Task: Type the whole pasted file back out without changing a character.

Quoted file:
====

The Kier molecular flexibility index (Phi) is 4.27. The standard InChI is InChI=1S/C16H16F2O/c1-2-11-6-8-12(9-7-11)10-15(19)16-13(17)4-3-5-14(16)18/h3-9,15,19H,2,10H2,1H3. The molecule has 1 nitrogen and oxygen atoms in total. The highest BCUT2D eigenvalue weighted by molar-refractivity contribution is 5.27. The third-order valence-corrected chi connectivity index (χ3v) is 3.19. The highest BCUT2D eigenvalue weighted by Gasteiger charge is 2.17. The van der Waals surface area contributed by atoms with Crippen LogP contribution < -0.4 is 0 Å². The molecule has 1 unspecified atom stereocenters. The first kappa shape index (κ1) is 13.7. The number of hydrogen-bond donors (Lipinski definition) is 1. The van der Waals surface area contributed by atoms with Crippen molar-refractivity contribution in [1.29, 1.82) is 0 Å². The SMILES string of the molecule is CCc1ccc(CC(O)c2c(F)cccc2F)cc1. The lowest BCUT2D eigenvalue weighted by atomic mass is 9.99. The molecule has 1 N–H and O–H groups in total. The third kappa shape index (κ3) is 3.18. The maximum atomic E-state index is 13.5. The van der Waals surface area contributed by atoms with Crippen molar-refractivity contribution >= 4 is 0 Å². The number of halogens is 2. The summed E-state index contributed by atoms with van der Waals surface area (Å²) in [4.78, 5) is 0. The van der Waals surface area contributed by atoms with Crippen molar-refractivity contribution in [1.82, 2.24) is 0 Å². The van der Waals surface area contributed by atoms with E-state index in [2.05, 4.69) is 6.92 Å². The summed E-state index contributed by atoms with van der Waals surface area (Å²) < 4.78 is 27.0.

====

The Kier molecular flexibility index (Phi) is 4.27. The standard InChI is InChI=1S/C16H16F2O/c1-2-11-6-8-12(9-7-11)10-15(19)16-13(17)4-3-5-14(16)18/h3-9,15,19H,2,10H2,1H3. The molecule has 1 nitrogen and oxygen atoms in total. The highest BCUT2D eigenvalue weighted by molar-refractivity contribution is 5.27. The third-order valence-corrected chi connectivity index (χ3v) is 3.19. The highest BCUT2D eigenvalue weighted by Gasteiger charge is 2.17. The van der Waals surface area contributed by atoms with Crippen LogP contribution < -0.4 is 0 Å². The molecule has 1 unspecified atom stereocenters. The first kappa shape index (κ1) is 13.7. The number of hydrogen-bond donors (Lipinski definition) is 1. The van der Waals surface area contributed by atoms with Crippen molar-refractivity contribution in [1.29, 1.82) is 0 Å². The SMILES string of the molecule is CCc1ccc(CC(O)c2c(F)cccc2F)cc1. The lowest BCUT2D eigenvalue weighted by atomic mass is 9.99. The molecule has 1 N–H and O–H groups in total. The third kappa shape index (κ3) is 3.18. The maximum atomic E-state index is 13.5. The van der Waals surface area contributed by atoms with Crippen molar-refractivity contribution >= 4 is 0 Å². The number of halogens is 2. The summed E-state index contributed by atoms with van der Waals surface area (Å²) in [4.78, 5) is 0. The van der Waals surface area contributed by atoms with Crippen molar-refractivity contribution in [1.82, 2.24) is 0 Å². The van der Waals surface area contributed by atoms with E-state index in [2.05, 4.69) is 6.92 Å². The summed E-state index contributed by atoms with van der Waals surface area (Å²) < 4.78 is 27.0.